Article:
Ashmead v. Harris

Annotate this Case

336 N.W.2d 197 (1983)

Del P. ASHMEAD and Sydney K. Ashmead, Appellees, v. Charles Lloyd HARRIS, Appellant.

No. 68998.

Supreme Court of Iowa.

July 20, 1983.

*198 M.H. Pothoven of Clements, Blomgren & Pothoven, Oskaloosa, for appellant.

Kenneth L. Keith and Lloyd E. Keith of Dull, Keith & Beaver, Ottumwa, for appellees.


McCORMICK, Justice.

The question here is whether written materials prepared by a liability insurer in a routine investigation following an automobile accident were "prepared in anticipation of litigation" within the meaning of Iowa R.Civ.P. 122(c). We granted interlocutory review of a trial court order compelling their production after holding they were not. Because we disagree with the trial court's interpretation of the rule, we reverse.

Plaintiffs Del P. Ashmead and Sidney K. Ashmead sued defendant Charles Lloyd Harris for damages they allege they sustained through defendant's negligence in an automobile accident. During the course of pretrial discovery plaintiffs learned that the accident was investigated by defendant's liability insurer Economy Fire & Casualty Company. Plaintiffs subsequently filed a motion seeking production of all notes, correspondence, reports, statements or memoranda produced by defendant or defendant's insurer. Defendant agreed to produce copies of statements taken from plaintiffs but resisted the remainder of the motion because of plaintiff's failure to make the preliminary showing for production required by rule 122(c).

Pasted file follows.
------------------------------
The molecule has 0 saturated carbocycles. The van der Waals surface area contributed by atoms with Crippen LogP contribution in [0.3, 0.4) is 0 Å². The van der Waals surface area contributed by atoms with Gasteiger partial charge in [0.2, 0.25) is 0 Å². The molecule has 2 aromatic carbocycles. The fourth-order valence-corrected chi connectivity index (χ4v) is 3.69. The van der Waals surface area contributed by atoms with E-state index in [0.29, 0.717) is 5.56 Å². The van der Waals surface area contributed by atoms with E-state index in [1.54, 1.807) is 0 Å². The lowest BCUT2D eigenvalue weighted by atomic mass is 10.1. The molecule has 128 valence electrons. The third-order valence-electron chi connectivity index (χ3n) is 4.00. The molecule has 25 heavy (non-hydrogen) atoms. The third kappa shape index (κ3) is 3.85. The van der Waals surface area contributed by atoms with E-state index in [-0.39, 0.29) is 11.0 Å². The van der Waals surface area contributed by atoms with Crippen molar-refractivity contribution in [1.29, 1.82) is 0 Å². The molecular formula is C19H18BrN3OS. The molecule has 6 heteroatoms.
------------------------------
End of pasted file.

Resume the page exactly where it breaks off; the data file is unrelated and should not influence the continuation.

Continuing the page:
Plaintiffs subsequently filed a motion to compel production alleging the documents were not subject to the requirements of the rule. Defendant objected on the ground previously urged and attached an affidavit by a claims examiner for the insurer. The claims examiner asserted the insurance company file "reflects the routine type of investigation done on any accident involving a potential third party claim ... for the *199 purpose of collecting all available information pursuant to the accident in question [for use in defending] our insured in the event that claims are made or suits are filed against the insured." After hearing on the motion, the trial court found that the investigation described in the affidavit was not made in anticipation of litigation and that the documents were therefore discoverable without the showing required by the rule. The court ordered the documents to be produced, and defendant challenges that ruling in this appeal.